In lieu of DNA testing, he said the agency used the Carl Linnaeus screening process to determine the status of the bladderpod. The Swedish botanist from the 1700s categorized plants by general characteristics and traits that were then broken down into class, order, genus, species and variety.

According to McMullen, there are more than 100 known species of bladderpod, which are a member of the mustard family.

Both rounds of bladderpod DNA testing on behalf of Franklin County farmers have been undertaken by Dr. Cort Anderson, an expert in the field who directs the genetics lab at the University of Idaho in Moscow.

Last year, farmers and commodity groups raised $25,000 to pay for Anderson’s services and the oldest of his samples came from Wasco County and had been collected in 1938.

McMullen said Anderson was chosen to perform the work because his laboratory is nationally acclaimed. He said Fish and Wildlife used his services when wolves were being reintroduced into the Northern Rockies and at other times, thereby underscoring his credibility with the agency.

“It makes it harder for them to refute his findings when they have worked with him,” said McMullen.

The testing was initiated after the farm bureau came across Fish and Wildlife’s proposal for the bladderpod in the federal registry, and learned the public comment period had already passed.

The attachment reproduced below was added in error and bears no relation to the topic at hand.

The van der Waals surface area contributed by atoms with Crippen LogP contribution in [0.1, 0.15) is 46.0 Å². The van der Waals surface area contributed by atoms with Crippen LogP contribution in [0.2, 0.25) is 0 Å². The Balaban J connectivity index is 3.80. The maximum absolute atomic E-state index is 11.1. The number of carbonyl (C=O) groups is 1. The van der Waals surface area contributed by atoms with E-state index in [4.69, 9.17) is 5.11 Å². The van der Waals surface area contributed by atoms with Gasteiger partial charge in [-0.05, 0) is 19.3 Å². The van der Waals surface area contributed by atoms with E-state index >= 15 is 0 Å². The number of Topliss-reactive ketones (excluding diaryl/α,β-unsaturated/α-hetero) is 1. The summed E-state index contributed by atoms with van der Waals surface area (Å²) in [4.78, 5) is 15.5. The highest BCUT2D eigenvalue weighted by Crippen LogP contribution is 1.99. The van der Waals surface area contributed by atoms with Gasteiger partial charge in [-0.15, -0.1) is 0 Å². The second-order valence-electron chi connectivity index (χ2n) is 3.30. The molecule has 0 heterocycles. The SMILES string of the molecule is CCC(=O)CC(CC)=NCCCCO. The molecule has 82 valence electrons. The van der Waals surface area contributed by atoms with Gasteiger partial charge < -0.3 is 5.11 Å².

McMullen said the comment period was advertised in a Spokane newspaper and not in the Tri-Cities, leading officials from his county to believe the agency wanted the issue kept below the radar.

Once U.S. Rep. Doc Hastings, R-Wash., was notified about the issue, he put staffers to work tracking down the 13 landowners that were proposed to have property declared critical habitat.

“We had less than two months to act because no DNA testing had been done,” said McMullen.

In a written statement, Ann Froschauer, public affairs supervisor for Fish and Wildlife, said landowners are not directly contacted for many listing hearings. However, she said once it came to the attention of the agency that some landowners in Franklin County had not been aware of the public comment period, the listing process was “paused.”

She said two public hearings were then held July 11, 2013, in Kennewick and Pasco, and landowners received notification.

After being confronted with Anderson’s DNA data that landowners say contradicts the need for bladderpod listing, Fish and Wildlife solicited five peer reviewers, including the author of the unpublished study.

A Fish and Wildlife report outline states these reviewers determined that Anderson had not used enough samples in his testing.

The agency upheld the listing and the bladderpod became a threatened species on Dec. 20, 2013.